Healthcare Plans as Gatekeepers

Alternative Medicine
  • Grace Powers Monaco
  • Gilbert Smith
Part of the Biomedical Ethics Reviews book series (BER)


Healthcare plans have traditionally covered standard medical care. This category includes therapies generally recognized as beneficial to patients by medical consensus, or, increasingly, in the last thirty years, particularly as pertains to therapies for life-threatening illness, includes therapies demonstrated effective through the results of scientifically adequate clinical trials. The experimental/ investigational exclusion clause became part of most health care plan contracts by the mid-1970s. This exclusion clause recognized a division ofresponsibility. Healthcare plans covered standard therapies—those that had already been sorted out through medical consensus or clinical trial. The federal government, pharmaceuticals, and philanthropy covered the costs relating to the development of new and improved therapies as part of a social/ public obligation or commercial interest. In the last 30 years, acceptance of new therapies into a benefit package has been increasingly contingent upon demonstration of their therapeutic worth through clinical trials producing usable outcome data. Therapies antedating that period are included based on medical consensus, which is usually reflected in drug or procedure compendia.

Gatekeeping by healthcare plans became publicly visible during the mid-1970s and involved the application of the experimental/investigational exclusion to unproven and untested therapies—usually quackery or “fringe” medicine. The courts generally upheld the exclusion from coverage of therapies that had no systemic process in place to study a therapy and produce reliable outcome information on whether it could be expected to benefit patients. Application of the exclusion in this fashion was considered to be appropriate for the wise use of premium dollars. With the erosion offederal support for treatment development through support of patient care costs for participating in clinical trials, the gatekeeper function has expanded beyond “fringe” medicine to the appropriate coverage of specific applications of high-technology medicine, such as high-dose chemotherapy with autologous, allogeneic, or cord-blood rescue while still in clinical trial.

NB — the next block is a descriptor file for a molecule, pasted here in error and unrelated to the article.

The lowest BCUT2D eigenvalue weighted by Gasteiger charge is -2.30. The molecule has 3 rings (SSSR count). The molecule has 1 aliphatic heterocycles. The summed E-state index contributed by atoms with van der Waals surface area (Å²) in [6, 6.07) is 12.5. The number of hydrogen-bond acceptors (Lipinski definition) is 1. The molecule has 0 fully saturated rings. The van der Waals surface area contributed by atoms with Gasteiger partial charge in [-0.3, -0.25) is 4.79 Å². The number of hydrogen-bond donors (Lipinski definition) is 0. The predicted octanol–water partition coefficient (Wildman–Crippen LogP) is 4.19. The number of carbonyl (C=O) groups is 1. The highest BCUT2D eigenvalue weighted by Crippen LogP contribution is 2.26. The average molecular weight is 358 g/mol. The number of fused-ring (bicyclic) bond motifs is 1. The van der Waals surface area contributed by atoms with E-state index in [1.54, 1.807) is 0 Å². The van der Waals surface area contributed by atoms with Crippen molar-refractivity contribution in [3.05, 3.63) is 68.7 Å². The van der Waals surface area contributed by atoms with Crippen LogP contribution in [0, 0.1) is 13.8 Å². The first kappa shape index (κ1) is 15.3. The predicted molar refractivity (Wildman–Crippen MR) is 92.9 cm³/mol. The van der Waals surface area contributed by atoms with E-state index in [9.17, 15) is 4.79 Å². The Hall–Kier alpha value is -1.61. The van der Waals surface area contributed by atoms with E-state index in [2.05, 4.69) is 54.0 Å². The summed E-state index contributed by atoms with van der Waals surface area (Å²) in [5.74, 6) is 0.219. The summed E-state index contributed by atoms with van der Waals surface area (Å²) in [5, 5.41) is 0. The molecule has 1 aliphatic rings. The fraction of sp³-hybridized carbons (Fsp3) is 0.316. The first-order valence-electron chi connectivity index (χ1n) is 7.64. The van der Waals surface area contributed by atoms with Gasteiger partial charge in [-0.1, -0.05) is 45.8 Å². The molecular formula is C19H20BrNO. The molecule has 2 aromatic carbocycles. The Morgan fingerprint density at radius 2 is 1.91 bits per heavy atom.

Examination of cases involving “fringe” medicine vis a vis standard therapies or those on clinical trial appears to demonstrate that the gatekeeper function has been applied evenhandedly to therapies regardless of their provenance. The underlying requirement for coverage is the level of objective, reliable, and verifiable data that is available on the approach and whether it has demonstrated that it can be expected to benefit the patient or that the patient will be participating in a scientifically adequate study that will produce information on the place of the therapy in the medical armamentarium. It would be unfair to have a double standard of gatekeeping for so-called “alternative” therapies. To win coverage as a basic benefit, “alternative ” therapies should be expected to participate in systems, appropriate to their particular class of therapy, that will produce objective and verifiable data on patient benefit.


Alternative Therapy Health Care Plan Healthcare Plan United States Pharmacopeial Convention Blue Cross Blue Shield 
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Copyright information

© Springer Science+Business Media New York 1998

Authors and Affiliations

  • Grace Powers Monaco
  • Gilbert Smith

There are no affiliations available

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